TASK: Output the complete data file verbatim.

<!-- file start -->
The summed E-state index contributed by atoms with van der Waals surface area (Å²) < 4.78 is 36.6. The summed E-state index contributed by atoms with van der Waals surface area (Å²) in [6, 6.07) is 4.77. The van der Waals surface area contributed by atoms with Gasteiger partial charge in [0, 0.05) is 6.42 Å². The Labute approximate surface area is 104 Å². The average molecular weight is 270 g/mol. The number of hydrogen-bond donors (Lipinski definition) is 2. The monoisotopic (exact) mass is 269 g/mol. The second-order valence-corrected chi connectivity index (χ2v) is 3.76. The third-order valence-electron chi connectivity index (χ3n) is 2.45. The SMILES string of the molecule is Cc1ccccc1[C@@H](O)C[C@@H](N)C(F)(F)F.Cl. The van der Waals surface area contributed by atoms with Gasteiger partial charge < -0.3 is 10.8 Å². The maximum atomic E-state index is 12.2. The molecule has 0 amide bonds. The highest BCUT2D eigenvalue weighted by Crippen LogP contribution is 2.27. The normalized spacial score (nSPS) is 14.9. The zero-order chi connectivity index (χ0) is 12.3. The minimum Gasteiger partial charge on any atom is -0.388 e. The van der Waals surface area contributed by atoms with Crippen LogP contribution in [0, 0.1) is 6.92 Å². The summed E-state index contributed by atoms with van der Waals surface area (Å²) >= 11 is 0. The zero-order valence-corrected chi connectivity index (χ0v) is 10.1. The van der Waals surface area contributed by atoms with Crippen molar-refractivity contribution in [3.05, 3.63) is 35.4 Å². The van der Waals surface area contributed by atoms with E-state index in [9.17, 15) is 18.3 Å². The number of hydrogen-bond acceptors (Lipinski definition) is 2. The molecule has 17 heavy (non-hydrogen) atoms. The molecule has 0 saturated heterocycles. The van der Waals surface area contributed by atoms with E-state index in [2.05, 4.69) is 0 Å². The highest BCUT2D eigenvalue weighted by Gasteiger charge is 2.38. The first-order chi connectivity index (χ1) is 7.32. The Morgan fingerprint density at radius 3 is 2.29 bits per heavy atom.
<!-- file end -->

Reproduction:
The summed E-state index contributed by atoms with van der Waals surface area (Å²) < 4.78 is 36.6. The summed E-state index contributed by atoms with van der Waals surface area (Å²) in [6, 6.07) is 4.77. The van der Waals surface area contributed by atoms with Gasteiger partial charge in [0, 0.05) is 6.42 Å². The Labute approximate surface area is 104 Å². The average molecular weight is 270 g/mol. The number of hydrogen-bond donors (Lipinski definition) is 2. The monoisotopic (exact) mass is 269 g/mol. The second-order valence-corrected chi connectivity index (χ2v) is 3.76. The third-order valence-electron chi connectivity index (χ3n) is 2.45. The SMILES string of the molecule is Cc1ccccc1[C@@H](O)C[C@@H](N)C(F)(F)F.Cl. The van der Waals surface area contributed by atoms with Gasteiger partial charge < -0.3 is 10.8 Å². The maximum atomic E-state index is 12.2. The molecule has 0 amide bonds. The highest BCUT2D eigenvalue weighted by Crippen LogP contribution is 2.27. The normalized spacial score (nSPS) is 14.9. The zero-order chi connectivity index (χ0) is 12.3. The minimum Gasteiger partial charge on any atom is -0.388 e. The van der Waals surface area contributed by atoms with Crippen LogP contribution in [0, 0.1) is 6.92 Å². The summed E-state index contributed by atoms with van der Waals surface area (Å²) >= 11 is 0. The zero-order valence-corrected chi connectivity index (χ0v) is 10.1. The van der Waals surface area contributed by atoms with Crippen molar-refractivity contribution in [3.05, 3.63) is 35.4 Å². The van der Waals surface area contributed by atoms with E-state index in [9.17, 15) is 18.3 Å². The number of hydrogen-bond acceptors (Lipinski definition) is 2. The molecule has 17 heavy (non-hydrogen) atoms. The molecule has 0 saturated heterocycles. The van der Waals surface area contributed by atoms with E-state index in [2.05, 4.69) is 0 Å². The highest BCUT2D eigenvalue weighted by Gasteiger charge is 2.38. The first-order chi connectivity index (χ1) is 7.32. The Morgan fingerprint density at radius 3 is 2.29 bits per heavy atom.